Open Access Te Herenga Waka-Victoria University of Wellington
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Genetic Programming for Automatically Synthesising Robust Image Descriptors with A Small Number of Instances

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posted on 2021-11-22, 01:48 authored by Harith Al-SahafHarith Al-Sahaf

Image classification is a core task in many applications of computer vision, including object detection and recognition. It aims at analysing the visual content and automatically categorising a set of images into different groups. Performing image classification can largely be affected by the features used to perform this task. Extracting features from images is a challenging task due to the large search space size and practical requirements such as domain knowledge and human intervention. Human intervention is usually needed to identify a good set of keypoints (regions of interest), design a set of features to be extracted from those keypoints such as lines and corners, and develop a way to extract those features. Automating these tasks has great potential to dramatically decrease the time and cost, and may potentially improve the performance of the classification task.  There are two well-recognised approaches in the literature to automate the processes of identifying keypoints and extracting image features. Designing a set of domain-independent features is the first approach, where the focus is on dividing the image into a number of predefined regions and extracting features from those regions. The second approach is synthesising a function or a set of functions to form an image descriptor that aims at automatically detecting a set of keypoints such as lines and corners, and performing feature extraction. Although employing image descriptors is more effective and very popular in the literature, designing those descriptors is a difficult task that in most cases requires domain-expert intervention.  The overall goal of this thesis is to develop a new domain independent Genetic Programming (GP) approach to image classification by utilising GP to evolve programs that are capable of automatically detecting diverse and informative keypoints, designing a set of features, and performing feature extraction using only a small number of training instances to facilitate image classification, and are robust to different image changes such as illumination and rotation. This thesis focuses on incorporating a variety of simple arithmetic operators and first-order statistics (mid-level features) into the evolutionary process and on representation of GP to evolve programs that are robust to image changes for image classification.  This thesis proposes methods for domain-independent binary classification in images using GP to automatically identify regions within an image that have the potential to improve classification while considering the limitation of having a small training set. Experimental results show that in over 67% of cases the new methods significantly outperform the use of existing hand-crafted features and features automatically detected by other methods.  This thesis proposes the first GP approach for automatically evolving an illumination-invariant dense image descriptor that detects automatically designed keypoints, and performs feature extraction using only a few instances of each class. The experimental results show improvement of 86% on average compared to two GP-based methods, and can significantly outperform domain-expert hand-crafted descriptors in more than 89% of the cases.  This thesis also considers rotation variation of images and proposes a method for automatically evolving rotation-invariant image descriptors through integrating a set of first-order statistics as terminals. Compared to hand-crafted descriptors, the experimental results reveal that the proposed method has significantly better performance in more than 83% of the cases.  This thesis proposes a new GP representation that allows the system to automatically choose the length of the feature vector side-by-side with evolving an image descriptor. Automatically determining the length of the feature vector helps to reduce the number of the parameters to be set. The results show that this method has evolved descriptors with a very small feature vector which yet still significantly outperform the competitive methods in more than 91% of the cases.  This thesis proposes a method for transfer learning by model in GP, where an image descriptor evolved on instances of a related problem (source domain) is applied directly to solve a problem being tackled (target domain). The results show that the new method evolves image descriptors that have better generalisability compared to hand-crafted image descriptors. Those automatically evolved descriptors show positive influence on classifying the target domain datasets in more than 56% of the cases.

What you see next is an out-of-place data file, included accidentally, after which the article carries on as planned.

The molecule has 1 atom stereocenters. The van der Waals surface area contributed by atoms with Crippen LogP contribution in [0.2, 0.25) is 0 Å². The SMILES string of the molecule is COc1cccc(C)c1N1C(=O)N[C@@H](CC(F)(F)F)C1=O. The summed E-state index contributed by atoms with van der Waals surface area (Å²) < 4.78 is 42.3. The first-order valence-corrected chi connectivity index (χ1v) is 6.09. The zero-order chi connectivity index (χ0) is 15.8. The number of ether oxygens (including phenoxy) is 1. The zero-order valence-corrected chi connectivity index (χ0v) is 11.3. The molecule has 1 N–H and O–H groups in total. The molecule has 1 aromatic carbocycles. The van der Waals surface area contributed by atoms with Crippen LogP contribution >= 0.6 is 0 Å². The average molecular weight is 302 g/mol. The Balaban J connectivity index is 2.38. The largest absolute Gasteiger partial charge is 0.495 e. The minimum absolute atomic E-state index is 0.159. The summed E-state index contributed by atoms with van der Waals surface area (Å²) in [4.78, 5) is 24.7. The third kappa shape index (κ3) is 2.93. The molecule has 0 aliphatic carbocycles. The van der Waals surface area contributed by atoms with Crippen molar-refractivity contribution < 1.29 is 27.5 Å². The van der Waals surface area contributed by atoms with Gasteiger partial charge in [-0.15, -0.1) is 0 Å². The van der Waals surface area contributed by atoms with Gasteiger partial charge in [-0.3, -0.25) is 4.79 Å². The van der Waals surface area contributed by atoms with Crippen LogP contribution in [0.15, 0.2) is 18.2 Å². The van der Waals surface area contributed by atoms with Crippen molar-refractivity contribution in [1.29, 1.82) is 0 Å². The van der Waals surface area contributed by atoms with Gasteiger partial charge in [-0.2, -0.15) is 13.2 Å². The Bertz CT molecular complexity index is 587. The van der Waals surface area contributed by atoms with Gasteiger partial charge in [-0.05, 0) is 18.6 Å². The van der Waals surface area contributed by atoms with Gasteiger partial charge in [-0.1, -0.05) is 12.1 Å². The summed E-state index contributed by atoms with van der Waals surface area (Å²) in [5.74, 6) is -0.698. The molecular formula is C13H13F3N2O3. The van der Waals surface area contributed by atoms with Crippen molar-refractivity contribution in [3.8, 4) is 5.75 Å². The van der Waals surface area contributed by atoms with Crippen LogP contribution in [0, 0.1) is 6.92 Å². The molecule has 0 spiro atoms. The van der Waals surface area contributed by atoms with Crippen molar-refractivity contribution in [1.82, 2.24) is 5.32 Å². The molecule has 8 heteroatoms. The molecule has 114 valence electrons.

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Date of Award



Te Herenga Waka—Victoria University of Wellington

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Author Retains Copyright

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Degree Grantor

Te Herenga Waka—Victoria University of Wellington

Degree Level


Degree Name

Doctor of Philosophy

ANZSRC Type Of Activity code

970108 Expanding Knowledge in the Information and Computing Sciences

Victoria University of Wellington Item Type

Awarded Doctoral Thesis



Victoria University of Wellington School

School of Engineering and Computer Science


Zhang, Mengjie